Attentive Listening

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Examining the index of Creation of a Prosaics, arguably the definitive companion to Bakhtin’s work, reveals authors Gary Morson and Caryl Emerson reference “utterance” some twenty-five times and “dialogue” some fifty-five times, but neither “listen” nor “listening” receives any mention whatsoever. This seems a curious omission given the centrality of listening within dialogue, Bakhtin’s or otherwise. Gemma Corradi Fiumara explores this gap in his important text, The Other Side of Language: A Philosophy of Listening. Here he argues that the Western philosophical tradition of logocentrism privileges “speaking and not listening.” Quoting Heidegger, Fiumara observes that “Logic, as the doctrine of the logos, considers thinking to be the assertion of something about something. According to logic, such speech is the basic characteristic of thinking. A thinking primarily anchored in saying-without-listening.” Arguing by way of Heidegger’s notions of speaking-orientated language (Early Greek Thinking), Fiumara calls for a philosophy of communication that recognizes our “halved logic” by recovering listening as fundamental to genuine dialogue. Art historian Jeroen Boomgaard might well be addressing Fiumara’s approach in his paper “Talk to the Hand: on the Art of Listening in the Time of Talking,” when, as part of his discussion on Claire Bishop’s advocacy of agonistic pluralism , he observes that “If Mouffe’s approach is possible, it can only function when consensus is replaced by discensus, when talking is replaced by listening, because to really disagree with someone, you have to listen very, very carefully.” To this end, Boomgaard identifies listening in the public sphere as a critical first step towards repairing the social bond.

While improving social cohesion is not the primary concern of my research, the discursive and collaborative practices comprising this work are necessarily informed by and respond to what Boomgaard refers to as the culture of “talk to the hand” and Heidegger and Fuimara term a philosophical tradition of “saying-without-listening.” Realizing the significance of this context in tandem with recognizing my own propensity for talking as a form or researcher bias has coalesced into a focal point for subsequent research. This begins with adopting a method for listening that is simultaneously open and active. While focused on the other, this model should also acknowledge the listener as creating understanding through her listening, thereby recognizing listening as embedded in the relational matrix of communication more generally and by extension dialogical epistemology.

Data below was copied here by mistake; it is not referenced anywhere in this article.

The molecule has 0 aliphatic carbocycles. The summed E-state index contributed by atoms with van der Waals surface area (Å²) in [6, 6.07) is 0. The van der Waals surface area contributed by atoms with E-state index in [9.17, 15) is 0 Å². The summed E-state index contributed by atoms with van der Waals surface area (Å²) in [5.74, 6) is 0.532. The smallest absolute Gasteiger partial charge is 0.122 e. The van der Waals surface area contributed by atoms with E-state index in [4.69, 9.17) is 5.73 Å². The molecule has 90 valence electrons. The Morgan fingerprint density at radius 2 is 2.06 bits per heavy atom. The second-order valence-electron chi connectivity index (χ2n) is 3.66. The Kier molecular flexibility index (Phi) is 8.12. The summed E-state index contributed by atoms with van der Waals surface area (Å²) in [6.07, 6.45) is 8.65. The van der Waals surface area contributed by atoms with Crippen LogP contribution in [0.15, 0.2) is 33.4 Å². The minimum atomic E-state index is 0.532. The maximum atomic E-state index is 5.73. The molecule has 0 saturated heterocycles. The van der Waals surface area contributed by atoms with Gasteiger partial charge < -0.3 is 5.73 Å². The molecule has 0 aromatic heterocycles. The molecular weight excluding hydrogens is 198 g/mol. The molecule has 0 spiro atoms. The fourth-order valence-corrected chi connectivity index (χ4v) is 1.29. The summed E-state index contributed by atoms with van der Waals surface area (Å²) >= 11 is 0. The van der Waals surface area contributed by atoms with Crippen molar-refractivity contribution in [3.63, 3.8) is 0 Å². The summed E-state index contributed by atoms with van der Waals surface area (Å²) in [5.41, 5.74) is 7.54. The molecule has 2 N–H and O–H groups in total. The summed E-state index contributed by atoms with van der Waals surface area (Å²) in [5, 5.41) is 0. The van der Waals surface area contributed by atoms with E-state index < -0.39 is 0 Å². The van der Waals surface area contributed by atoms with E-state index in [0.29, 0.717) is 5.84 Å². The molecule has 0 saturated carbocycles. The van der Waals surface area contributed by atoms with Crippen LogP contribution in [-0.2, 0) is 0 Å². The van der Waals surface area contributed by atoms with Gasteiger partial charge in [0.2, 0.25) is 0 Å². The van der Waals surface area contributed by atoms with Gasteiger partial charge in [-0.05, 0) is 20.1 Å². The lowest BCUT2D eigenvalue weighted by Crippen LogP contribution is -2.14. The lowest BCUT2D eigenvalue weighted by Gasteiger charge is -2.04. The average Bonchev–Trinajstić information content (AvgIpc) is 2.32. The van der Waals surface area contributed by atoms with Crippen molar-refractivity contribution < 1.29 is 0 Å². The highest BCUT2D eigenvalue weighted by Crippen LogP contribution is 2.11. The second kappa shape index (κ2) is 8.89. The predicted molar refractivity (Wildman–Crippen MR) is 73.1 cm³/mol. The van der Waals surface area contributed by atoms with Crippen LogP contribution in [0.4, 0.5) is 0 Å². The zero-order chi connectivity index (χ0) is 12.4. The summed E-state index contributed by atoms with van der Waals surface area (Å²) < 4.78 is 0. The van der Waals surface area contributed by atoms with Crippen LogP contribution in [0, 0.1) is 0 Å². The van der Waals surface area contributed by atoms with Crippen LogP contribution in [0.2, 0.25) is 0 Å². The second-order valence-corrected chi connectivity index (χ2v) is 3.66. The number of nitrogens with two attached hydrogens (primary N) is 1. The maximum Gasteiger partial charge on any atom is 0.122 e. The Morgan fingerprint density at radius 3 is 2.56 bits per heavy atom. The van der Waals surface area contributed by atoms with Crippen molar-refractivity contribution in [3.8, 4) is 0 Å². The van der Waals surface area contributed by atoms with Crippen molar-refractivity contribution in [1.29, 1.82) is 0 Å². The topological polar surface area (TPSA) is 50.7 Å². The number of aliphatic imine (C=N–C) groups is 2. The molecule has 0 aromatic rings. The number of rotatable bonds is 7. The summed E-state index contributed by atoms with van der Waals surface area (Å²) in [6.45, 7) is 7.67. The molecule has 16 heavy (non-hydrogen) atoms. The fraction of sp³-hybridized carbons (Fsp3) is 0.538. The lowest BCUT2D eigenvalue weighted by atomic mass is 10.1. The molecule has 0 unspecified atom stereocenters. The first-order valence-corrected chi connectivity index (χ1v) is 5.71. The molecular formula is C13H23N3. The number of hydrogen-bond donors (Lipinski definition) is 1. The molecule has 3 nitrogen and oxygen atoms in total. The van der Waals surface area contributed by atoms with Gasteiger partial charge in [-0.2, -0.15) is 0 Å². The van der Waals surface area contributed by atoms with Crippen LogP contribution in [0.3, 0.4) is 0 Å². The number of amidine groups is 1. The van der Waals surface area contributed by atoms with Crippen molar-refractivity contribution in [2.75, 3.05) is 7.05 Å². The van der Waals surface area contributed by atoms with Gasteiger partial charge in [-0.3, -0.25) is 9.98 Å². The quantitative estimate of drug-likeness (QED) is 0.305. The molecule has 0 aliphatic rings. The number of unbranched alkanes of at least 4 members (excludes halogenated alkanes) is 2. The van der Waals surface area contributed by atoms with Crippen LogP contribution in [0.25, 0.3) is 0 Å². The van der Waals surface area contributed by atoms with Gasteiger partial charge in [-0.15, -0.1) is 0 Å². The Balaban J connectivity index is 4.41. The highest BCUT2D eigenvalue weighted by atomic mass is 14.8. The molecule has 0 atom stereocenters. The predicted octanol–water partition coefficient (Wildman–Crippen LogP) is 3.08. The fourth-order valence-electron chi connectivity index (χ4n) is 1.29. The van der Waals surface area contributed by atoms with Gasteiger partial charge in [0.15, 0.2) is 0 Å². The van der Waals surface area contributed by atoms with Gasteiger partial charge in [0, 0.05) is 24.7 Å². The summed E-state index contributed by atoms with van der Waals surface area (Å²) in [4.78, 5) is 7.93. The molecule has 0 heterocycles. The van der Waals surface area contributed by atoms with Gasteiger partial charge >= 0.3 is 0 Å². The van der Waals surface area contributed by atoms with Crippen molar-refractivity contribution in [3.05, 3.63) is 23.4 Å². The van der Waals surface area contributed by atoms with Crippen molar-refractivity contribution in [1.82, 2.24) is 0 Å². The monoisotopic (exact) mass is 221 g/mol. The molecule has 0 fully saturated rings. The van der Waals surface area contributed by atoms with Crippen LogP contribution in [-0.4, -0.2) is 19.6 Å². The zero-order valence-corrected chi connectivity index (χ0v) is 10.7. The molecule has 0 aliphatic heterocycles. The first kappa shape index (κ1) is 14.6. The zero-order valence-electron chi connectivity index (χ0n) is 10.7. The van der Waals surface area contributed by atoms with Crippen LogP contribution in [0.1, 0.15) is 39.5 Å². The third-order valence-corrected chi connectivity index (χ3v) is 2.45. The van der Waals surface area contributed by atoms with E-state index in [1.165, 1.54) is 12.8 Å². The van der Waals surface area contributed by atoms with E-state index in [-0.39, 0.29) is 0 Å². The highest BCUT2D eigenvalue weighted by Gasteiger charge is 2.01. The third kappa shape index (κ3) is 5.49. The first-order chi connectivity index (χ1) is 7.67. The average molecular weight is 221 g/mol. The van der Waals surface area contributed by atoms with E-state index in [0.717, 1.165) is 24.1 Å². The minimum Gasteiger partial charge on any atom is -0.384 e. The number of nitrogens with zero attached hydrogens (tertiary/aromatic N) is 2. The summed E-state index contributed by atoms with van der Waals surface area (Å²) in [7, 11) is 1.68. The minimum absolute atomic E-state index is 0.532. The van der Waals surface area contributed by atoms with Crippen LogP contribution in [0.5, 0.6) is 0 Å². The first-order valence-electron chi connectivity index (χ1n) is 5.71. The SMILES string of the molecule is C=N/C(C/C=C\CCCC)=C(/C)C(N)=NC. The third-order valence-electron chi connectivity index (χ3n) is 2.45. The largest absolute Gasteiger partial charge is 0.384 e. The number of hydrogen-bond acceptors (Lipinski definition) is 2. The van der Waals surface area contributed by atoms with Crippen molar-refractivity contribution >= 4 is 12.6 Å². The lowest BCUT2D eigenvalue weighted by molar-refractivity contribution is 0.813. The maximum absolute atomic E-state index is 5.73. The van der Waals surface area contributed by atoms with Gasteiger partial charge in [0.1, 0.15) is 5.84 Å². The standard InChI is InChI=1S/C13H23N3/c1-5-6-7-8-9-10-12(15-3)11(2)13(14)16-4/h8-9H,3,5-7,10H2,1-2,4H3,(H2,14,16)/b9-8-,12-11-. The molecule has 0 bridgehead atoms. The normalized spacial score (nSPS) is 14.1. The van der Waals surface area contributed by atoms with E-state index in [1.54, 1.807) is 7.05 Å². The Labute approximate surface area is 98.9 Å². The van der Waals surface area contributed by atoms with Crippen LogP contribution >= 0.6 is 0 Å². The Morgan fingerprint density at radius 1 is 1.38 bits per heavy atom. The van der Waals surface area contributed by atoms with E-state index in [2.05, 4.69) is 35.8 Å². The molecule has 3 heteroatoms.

Eileen Gamrbill offers such an approach in her Social Work Practice: a critical Thinker’s Guide. Attentive listening is method that presupposes “good listeners are oriented to other people rather than themselves.” While much could and should perhaps be said about the philosophical position underpinning this assumption, my immediate interest lies not in commenting on the ontological foundation of Gambill’s approach. Rather, I aim to outline the skills for enacting this other-orientated listening through practice. These include the following.

Attentive listening involves:

  1. believing that what other people say is important
  2. both mental and physical readiness
  3. waiting for the other to complete her thought before responding
  4. suspending biases, assumptions and judgements
  5. making comments and questions that follow from the statements of others
  6. assuming ignorance, insofar as thinking that we know something can prevent our hearing what is actually said
  7. accurately paraphrasing and reflecting the utterances of others and timing these paraphrases well
  8. paying attention to nonverbal behaviour as an indicator of comfort and interest, and matching verbal and non-verbal behaviours
  9. avoiding reactions that suggest disapproval (unless clearly appropriate), including facial expressions
  10. using postures that convey interest

While many of the skills Gamrbill identifies are common sense, the practice of attentive listening nevertheless requires effort and commitment. Additionally, applying this face-to-face model to online exchange involves adaptation. It is also worth acknowledging that Gamrbill’s model was developed for social work and not for art practice, and that Claire Bishop and others have critiqued some discursive practices on the grounds they operate more as social work than as art. While neither the disciplinary orientation of this skill set nor critique of other-oriented and altruistic art practice preclude adopting attentive listening, it is nevertheless useful to take these issues into consideration as I take up these skills in my research. In addition to practicing attentive listening, future work on this method will involve exploring these skills in conjunction with Fiumara’s philosophy of listening. To this end, I anticipate that the listening aspect of dialogue will open up new and productive avenues for exploration in my research.

Sources forthcoming


Introduction: Some Reflections on Method

Overarching Method: Dialogical Epistemology

Collaboration

Improvisation

Self-observation/Critical Reflection-in-research and Critical Reflection-on-research

Towards a Web 2.0 Sensibility


Methods Archive



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